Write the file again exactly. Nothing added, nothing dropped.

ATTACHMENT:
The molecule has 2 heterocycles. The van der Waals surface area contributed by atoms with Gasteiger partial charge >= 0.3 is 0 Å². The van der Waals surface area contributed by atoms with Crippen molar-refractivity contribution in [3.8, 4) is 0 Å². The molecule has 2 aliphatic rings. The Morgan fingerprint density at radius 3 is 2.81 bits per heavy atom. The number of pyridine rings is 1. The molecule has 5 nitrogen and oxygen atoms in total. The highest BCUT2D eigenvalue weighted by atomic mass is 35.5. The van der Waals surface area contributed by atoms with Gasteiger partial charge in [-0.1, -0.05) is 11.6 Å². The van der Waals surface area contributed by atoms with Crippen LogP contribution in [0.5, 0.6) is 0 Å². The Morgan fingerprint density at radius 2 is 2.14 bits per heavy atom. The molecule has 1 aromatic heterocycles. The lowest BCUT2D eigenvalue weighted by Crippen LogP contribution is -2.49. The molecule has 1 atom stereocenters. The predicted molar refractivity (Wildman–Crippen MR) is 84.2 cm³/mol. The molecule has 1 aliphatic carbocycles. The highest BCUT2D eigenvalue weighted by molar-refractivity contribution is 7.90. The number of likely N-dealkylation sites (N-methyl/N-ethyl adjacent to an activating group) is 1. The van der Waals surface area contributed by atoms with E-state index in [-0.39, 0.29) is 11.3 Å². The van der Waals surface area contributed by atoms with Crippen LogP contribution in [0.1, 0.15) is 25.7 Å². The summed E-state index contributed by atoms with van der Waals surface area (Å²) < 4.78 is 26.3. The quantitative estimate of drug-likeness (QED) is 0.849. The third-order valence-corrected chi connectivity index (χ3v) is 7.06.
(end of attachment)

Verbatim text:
The molecule has 2 heterocycles. The van der Waals surface area contributed by atoms with Gasteiger partial charge >= 0.3 is 0 Å². The van der Waals surface area contributed by atoms with Crippen molar-refractivity contribution in [3.8, 4) is 0 Å². The molecule has 2 aliphatic rings. The Morgan fingerprint density at radius 3 is 2.81 bits per heavy atom. The number of pyridine rings is 1. The molecule has 5 nitrogen and oxygen atoms in total. The highest BCUT2D eigenvalue weighted by atomic mass is 35.5. The van der Waals surface area contributed by atoms with Gasteiger partial charge in [-0.1, -0.05) is 11.6 Å². The van der Waals surface area contributed by atoms with Crippen LogP contribution in [0.5, 0.6) is 0 Å². The Morgan fingerprint density at radius 2 is 2.14 bits per heavy atom. The molecule has 1 aromatic heterocycles. The lowest BCUT2D eigenvalue weighted by Crippen LogP contribution is -2.49. The molecule has 1 atom stereocenters. The predicted molar refractivity (Wildman–Crippen MR) is 84.2 cm³/mol. The molecule has 1 aliphatic carbocycles. The highest BCUT2D eigenvalue weighted by molar-refractivity contribution is 7.90. The number of likely N-dealkylation sites (N-methyl/N-ethyl adjacent to an activating group) is 1. The van der Waals surface area contributed by atoms with E-state index in [-0.39, 0.29) is 11.3 Å². The van der Waals surface area contributed by atoms with Crippen LogP contribution in [0.1, 0.15) is 25.7 Å². The summed E-state index contributed by atoms with van der Waals surface area (Å²) < 4.78 is 26.3. The quantitative estimate of drug-likeness (QED) is 0.849. The third-order valence-corrected chi connectivity index (χ3v) is 7.06.